2023 Rolex Sydney Hobart Yacht Race Media Launch

WEDNESDAY 22 NOVEMBER 2023DARLING POINT, SYDNEY

A diverse fleet, including multiple former winners, will take on the 628 nautical mile Rolex Sydney Hobart Yacht Race on Boxing Day.

One hundred and thirteen boats are entered for the 78th running of Cruising Yacht Club of Australia’s (CYCA) famous race, which begins on Sydney Harbour at 1 PM on Tuesday 26 December.

There are 10 international entrants: from New Zealand (Allegresse, Caro and Niksen), Hong Kong (Antipodes and SHK Scallywag), New Caledonia (Eye Candy), USA (Lenny), France (Teasing Machine), Germany (Rockall 8), and Ireland (Cinnamon Girl).

Australia is represented across all six states, with New South Wales home to 60 entries, while Queensland fields 18, Victoria 15, Tasmania 7, Western Australia 2, and South Australia 1.

Four 100-foot maxis will likely vie for Line Honours this year – four-time winner Andoo Comanche which took Line Honours in 2022 and holds the race record of 1 day, 9 hours, 15 minutes, and 24 seconds as LDV Comanche for Jim Cooney and Samantha Grant (2017), Law Connect, which placed second last year and won the John H Illingworth Challenge Cup as first across the line back in 2016 as Perpetual LOYALSHK Scallywag, and Wild Thing 100, the recently modified Botin 80 Stefan Racing

On his competition, Andoo Comanche skipper John Winning Jr. said, “Scallywag [didn’t race last year] is an unknown quantity, but I believe Witty [David Witt] has the boat in the best shape ever. Law Connect broke the record in 2016 [as Perpetual LOYAL] so they have a phenomenal boat.”

“Grant Wharington’s Wild Thing is another unknown. Wharo is working around the clock to get the boat finished. He is a determined man so I’m sure he will have the boat ready to go.”

Sam Haynes and the crew of his TP52 Celestial are back to defend the coveted Tattersall Cup awarded in 2022 as Overall winner under IRC on corrected time.

On whether he can win the race again or not, Haynes said “TP52s seem to fit the race, then you need skilled sailors with the personalities to match. You need confidence too and I’m going to put my best foot forward”.

The competition for the major prize will be hotly contested this year with eight mini maxis and nine TP52s and other 52-foot racers as well as a range of smaller boats across all divisions, including two-handed, that could be up for the challenge if conditions favour them.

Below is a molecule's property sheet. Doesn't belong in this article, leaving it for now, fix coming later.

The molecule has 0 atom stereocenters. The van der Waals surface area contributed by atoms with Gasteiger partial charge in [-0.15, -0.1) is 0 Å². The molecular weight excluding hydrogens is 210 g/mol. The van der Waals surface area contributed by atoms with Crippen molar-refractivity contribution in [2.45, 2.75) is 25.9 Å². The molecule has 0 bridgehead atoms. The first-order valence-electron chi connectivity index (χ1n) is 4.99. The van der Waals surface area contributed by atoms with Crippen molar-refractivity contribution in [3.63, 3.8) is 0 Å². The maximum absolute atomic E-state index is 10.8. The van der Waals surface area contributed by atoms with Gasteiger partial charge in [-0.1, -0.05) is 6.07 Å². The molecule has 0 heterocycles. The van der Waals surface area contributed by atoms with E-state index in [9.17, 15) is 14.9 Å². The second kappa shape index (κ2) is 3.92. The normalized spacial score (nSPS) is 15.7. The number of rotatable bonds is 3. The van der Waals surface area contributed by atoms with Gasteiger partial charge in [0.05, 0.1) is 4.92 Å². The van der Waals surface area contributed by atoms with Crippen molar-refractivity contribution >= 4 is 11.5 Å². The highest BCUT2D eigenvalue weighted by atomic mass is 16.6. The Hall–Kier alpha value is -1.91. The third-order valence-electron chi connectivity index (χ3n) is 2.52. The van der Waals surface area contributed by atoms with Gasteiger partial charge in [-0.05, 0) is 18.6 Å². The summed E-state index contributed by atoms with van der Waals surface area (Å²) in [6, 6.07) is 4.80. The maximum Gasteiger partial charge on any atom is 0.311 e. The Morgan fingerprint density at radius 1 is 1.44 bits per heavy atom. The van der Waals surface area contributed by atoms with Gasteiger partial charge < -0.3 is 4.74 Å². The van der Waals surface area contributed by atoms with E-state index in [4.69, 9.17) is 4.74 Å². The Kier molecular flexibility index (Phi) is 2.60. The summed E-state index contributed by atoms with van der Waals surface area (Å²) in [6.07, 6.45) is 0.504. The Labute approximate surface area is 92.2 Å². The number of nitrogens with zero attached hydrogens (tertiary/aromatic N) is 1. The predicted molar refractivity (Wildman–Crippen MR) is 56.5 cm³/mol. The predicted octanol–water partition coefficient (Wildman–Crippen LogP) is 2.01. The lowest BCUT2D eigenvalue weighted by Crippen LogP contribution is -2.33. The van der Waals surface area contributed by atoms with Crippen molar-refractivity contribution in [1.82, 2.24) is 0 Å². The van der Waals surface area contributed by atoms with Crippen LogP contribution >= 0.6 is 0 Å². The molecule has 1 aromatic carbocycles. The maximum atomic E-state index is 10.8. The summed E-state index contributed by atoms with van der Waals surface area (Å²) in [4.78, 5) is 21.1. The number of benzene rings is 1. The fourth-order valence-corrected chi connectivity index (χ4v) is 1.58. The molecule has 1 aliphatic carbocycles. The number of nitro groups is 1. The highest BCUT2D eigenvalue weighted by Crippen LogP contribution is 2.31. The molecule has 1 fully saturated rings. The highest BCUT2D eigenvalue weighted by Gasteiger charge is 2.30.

Five other past Overall winners are racing this year:

Alive (2018)

Bumblebee V (2001)

Love & War (1974, 1978, 2006), one of only three yachts to have won Overall on three separate occasions (Freya, Love & War,and Ichi Ban)

Christina, winner of the 1946 Sydney Hobart

Wild Oats/Wild Rose, won in 1993 and 2014 respectively

Celestial | Rolex Sydney Hobart Yacht Race 2021 | Andrea Francolini
Celestial | Rolex Sydney Hobart Yacht Race 2021 | Andrea Francolini

Twenty Two-Handed entries are competing. Rupert Henry returns as the 2022 Two-Handed Division winner with his Lombard 34 Mistral.

Henry describes sailing Hobart two-handed, “We only manage around 4 hours max of sleep each. We know when each other needs to crash so we do it then.”

“I don’t prefer two-handed sailing, but I’m just enjoying trying to reach my full potential with just two people racing it.” 

Jules Hall, who won the inaugural Two-Handed Division in 2021 with Jan Scholten on Disko Trooper_Contender Sailcloth, will be campaigning the J/99 fully-crewed this year and has put together a strong team comprised of CYCA’s Youth Sailing Academy sailors – a mix of both experienced and first-timers. 

Once again, there will be a large number of women sailors competing.

Lisa Callaghan, who owns the Sydney 38 Mondo with Stephen Teudt, returns to the race in 2023 with unfinished business after retiring Mondo last year with a broken gooseneck.

Of the 113 entrants, seven were only built this year and 33 were constructed before 2000. The oldest entrant is Ena Ladd’s Christina, built in 1932. She is returning after 77 years having done just the one race in 1946.

One of the older boats, Robert Williams’ 1960-built Sylph VI, makes a return to the Sydney Hobart for the first time in 51 years after having competed five times back in the 1960s and early ‘70s. 

From the four 100-foot maxis through to the three 30-footers – CurrawongNiksen and Gun Runner, the fleet will take the line on Boxing Day to add another chapter to the race’s rich history. They will join the 6,407 boats that have competed since 1945 when nine boats took on the challenge to race to Hobart from Sydney Harbour. 

Williams, with his cat Oli, on Sylph VI | Andrea Francolini
Williams, with his cat Oli, on Sylph VI | Andrea Francolini

CYCA Commodore, Arthur Lane, took the opportunity to thank Rolex, Race Finishing Partner the Royal Yacht Club of Tasmania and the event’s many partners for their continued support.

The Boxing Day start of the 2022 Rolex Sydney Hobart Yacht Race will be broadcast live on the Seven Network throughout Australia and live-and-on-demand on the 7Plus app. Internationally, the race will be available through YouTube on CYCATV or on Facebook Rolex Sydney Hobart page

For the full list of entries and more information about the race, visit rolexsydneyhobart.com

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